This is a very important and scarce map of the eastern part of North America with interesting geographical misconceptions. One of the most prominent features is the trident-shaped mountain range extending from Michigan to Florida. In the area of the Carolinas, the mountain range extends west nearly to the Mississippi River, and northeast into the Appalachian mountains.
The map closely follows Richard Daniel's map of 1679 (A Map of Ye English Empire in Ye Continent of America), which was later republished by Robert with his own imprint circa 1685. Following the outbreak of King Williams's War (1689-97), there was renewed interest in the English Empire in America, and it is likely that Morden created this map to satiate British hunger for new information.
Numerous Jesuit and French sources (including maps by Dablon and Thevenot) served as the basis for information on the Great Lakes, Canada and the Mississippi Valley. A number of exaggerated islands fill Lakes Superior, Huron, Nipigon, and James Bay. In the Southeast the features of John Lederer's 1672 map (A Map of the Whole Territory Traversed by John Lederer) is seen, including Ashley Lake, the Large Savana, and the Desert Arenosa. The boundary lines of the colonies are also quite interesting. Pennsylvania extends northwest beyond Lake Erie, and New York is not separated from New Jersey. The boundaries of the southern colonies are either omitted or haphazardly drawn.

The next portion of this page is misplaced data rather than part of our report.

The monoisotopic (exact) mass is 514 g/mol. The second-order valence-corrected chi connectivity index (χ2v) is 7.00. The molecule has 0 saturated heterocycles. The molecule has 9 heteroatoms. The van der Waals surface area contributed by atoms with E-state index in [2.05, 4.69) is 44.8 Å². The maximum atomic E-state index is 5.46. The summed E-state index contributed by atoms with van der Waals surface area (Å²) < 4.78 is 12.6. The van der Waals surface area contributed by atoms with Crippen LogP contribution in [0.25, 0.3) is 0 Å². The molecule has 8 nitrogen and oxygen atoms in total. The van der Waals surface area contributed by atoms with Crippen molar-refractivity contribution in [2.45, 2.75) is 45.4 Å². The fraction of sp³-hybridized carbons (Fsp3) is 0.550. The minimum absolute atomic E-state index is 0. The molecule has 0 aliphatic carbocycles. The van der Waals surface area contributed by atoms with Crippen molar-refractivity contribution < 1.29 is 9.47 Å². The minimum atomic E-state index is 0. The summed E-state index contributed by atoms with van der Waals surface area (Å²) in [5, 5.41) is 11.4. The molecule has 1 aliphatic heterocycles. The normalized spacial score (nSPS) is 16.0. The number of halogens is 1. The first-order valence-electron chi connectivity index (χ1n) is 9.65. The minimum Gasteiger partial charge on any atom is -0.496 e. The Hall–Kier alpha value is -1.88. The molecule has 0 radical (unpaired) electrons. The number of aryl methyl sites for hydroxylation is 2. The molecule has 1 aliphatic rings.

Off the eastern seaboard is a large inset map of the North Atlantic showing the eastern part of North America and the West Indies, as well as the coastlines of Europe and Africa. Adjacent to the title cartouche is a small inset of Boston and vicinity, which represents the most recent information incorporated into the map, and was based on Thomas Pound's A New Mapp of New England from Cape Codd to Cape Sables, published in 1691.
This is the fourth state according to Burden and the fifth state according to Kershaw, with the imprint of John Senex and the coat of arms above the title replaced by a dedication to Herver Edgly Herver of Clapham. Engraved by John Harris.
A crisp impression with contemporary outline color on a sheet with a fleur-de-lis watermark. There is moderate, slightly uneven toning, some color offsetting, and a minor crease at top left. There are archival repairs to a centerfold separation that enters 1.5" into image at top. Remnants of hinge tape on verso.